This is a wild, windswept area on the edge of the Sinai’s rugged highlands; a more classic desert landscape of open plains and high dunes. Mountains ARE found here – mostly around the 1000m mark – but the area isn’t defined by them in the same way others are. Two types of mountain are found more than any other: rugged sandstone masses with dome-like summits and sandy basins. And high plateaus that stretch across huge parts of the desert; long, desolate lines on the horizon. These mountains look totally different to the ones you find elsewhere and climbing them is different too. But they’re just as amazing: and they hide some of the Sinai’s best-kept mountain secrets and adventures.
Some of the desert’s mountains are listed below. Soon, you’ll be able to click on each one to go through to a blog post about it. I’m still filling them in; writing them up, and adding new stuff as I do it. But it’s all coming.
JEBEL MILEIHIS This is a high peak with a rugged, plateau-like top. One way, it looks out to the mountains of Saudi Arabia; the other, back to the summits around St Katherine. It’s one of the Sinai’s best spots for watching sunset and it’s great to bivvy on top.
JEBEL BERQA Half way between two of the desert’s biggest oases – Ein Hudera and Ein Umm Ahmed – this is also one of the desert’s highest peaks, over 1100m. Its summit is ringed by a band of horizontal rock, giving an awkward, exposed rock climb in the final section.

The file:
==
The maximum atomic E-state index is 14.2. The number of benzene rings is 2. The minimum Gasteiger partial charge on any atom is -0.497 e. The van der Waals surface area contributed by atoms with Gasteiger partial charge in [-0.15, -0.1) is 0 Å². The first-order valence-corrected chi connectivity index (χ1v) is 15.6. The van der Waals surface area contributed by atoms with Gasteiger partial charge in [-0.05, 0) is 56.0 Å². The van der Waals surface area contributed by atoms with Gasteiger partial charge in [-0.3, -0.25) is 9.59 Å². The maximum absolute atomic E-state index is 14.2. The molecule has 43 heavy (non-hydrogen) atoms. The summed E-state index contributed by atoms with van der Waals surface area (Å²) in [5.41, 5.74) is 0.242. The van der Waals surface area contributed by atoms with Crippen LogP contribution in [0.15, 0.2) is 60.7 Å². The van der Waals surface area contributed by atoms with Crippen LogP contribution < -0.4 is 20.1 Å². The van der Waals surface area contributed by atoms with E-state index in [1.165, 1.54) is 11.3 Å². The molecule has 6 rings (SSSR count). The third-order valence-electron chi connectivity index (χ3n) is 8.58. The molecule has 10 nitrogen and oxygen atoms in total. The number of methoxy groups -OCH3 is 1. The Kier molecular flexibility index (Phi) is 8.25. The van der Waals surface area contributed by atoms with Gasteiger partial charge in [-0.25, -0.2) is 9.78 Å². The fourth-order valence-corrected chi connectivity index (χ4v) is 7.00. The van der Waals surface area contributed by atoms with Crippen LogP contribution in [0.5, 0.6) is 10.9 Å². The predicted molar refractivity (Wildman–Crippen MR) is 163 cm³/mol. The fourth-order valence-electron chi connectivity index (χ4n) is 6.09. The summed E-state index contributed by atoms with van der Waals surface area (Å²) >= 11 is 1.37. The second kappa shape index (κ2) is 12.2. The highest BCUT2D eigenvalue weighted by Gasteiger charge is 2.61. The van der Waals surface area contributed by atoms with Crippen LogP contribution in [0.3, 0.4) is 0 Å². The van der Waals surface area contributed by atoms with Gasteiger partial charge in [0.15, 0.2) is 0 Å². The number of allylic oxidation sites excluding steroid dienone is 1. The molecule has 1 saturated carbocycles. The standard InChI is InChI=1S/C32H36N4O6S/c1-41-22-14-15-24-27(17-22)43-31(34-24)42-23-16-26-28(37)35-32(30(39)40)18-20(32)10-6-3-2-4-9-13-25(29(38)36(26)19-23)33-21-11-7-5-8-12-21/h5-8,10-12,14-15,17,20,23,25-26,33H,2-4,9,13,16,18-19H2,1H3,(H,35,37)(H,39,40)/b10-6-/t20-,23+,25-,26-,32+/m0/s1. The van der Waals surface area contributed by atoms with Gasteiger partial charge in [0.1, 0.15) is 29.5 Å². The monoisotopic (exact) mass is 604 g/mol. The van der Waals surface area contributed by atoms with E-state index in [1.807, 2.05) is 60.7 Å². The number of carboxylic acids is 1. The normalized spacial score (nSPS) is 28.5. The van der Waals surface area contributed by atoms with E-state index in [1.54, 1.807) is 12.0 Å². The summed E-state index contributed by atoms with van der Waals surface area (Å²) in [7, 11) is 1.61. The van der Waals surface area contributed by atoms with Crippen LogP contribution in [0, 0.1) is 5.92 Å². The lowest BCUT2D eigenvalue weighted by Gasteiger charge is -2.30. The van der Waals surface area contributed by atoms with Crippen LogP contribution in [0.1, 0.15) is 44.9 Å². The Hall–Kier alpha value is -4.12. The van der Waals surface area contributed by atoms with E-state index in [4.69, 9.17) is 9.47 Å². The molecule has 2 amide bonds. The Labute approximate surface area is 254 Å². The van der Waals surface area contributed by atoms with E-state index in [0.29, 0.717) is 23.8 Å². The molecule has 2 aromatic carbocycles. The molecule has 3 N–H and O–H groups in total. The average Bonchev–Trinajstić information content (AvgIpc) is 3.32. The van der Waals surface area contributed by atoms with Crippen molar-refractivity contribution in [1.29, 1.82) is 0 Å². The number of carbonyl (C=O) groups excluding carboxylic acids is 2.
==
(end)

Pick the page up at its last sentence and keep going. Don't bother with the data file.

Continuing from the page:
JEBEL GUNNA This is a desolate plateau that rises over 1000m. Canyons cut into its footslopes – the most famous being the Arada Canyon – and the mountain’s high parts are prime territory for Bedouin fossil hunters; home to shells from the times this desert was at the bottom of the sea.
JEBEL MUTAMIR A rugged mass of sandstone with many peaks, separated by small basins and gullies. It towers up near the Nawamis: a cluster of 32 prehistoric tombs which probably date back about 6000 years; the eerie last relics of the peninsulas first mining people.
JEBEL BARQA This towers above a gigantic plain, giving a spectacular 360 degree panorama. Ancient inscriptions are found around the mountain and it’s near Jebel Mahroom – a small hill with a windblown tunnel – and the Haduda Dune, the biggest in this part of the Sinai.
HADABAT EL TIH Sometimes called Jebel el Tih, or Badiyat el Tih, we know it as the Wilderness of the Wanderings. It’s a high plateau that stretches in a near-uninterrupted line across the Sinai and it’s said to be where God cursed Moses and the Israelites to wandered for 40 years.
JEBEL RUM EL SAGAIYAR This is the ‘little’ Jebel Rum; a smaller sibling of the ‘bigger’ Jebel Rum, which is close by. This stands above the oasis of Ein Hudera, looking out to all the desert’s main peaks. It has steep, loose slopes, making it tricky to climb from some sides.
JEBEL RUM This is the bigger of the two Jebel Rums, at about 1200m. It’s a high peak with gentle sides, interrupted by steep, colourful rock bands. Virtually never climbed, its summit has the best view to Jebel Berqa, along with an unforgettable panorama of Hadabat el Tih.
RAS EL QALB Some mistakenly call this Ras el Kalb, or Head of the Dog. Qalb means Heart; here, it means Heart Mountain, as it’s said that’s what the peak looks like. It has a similar feel to Jebel Berqa and stands north of Ein Umm Ahmed, one of the Sinai’s biggest oases, giving a good scramble.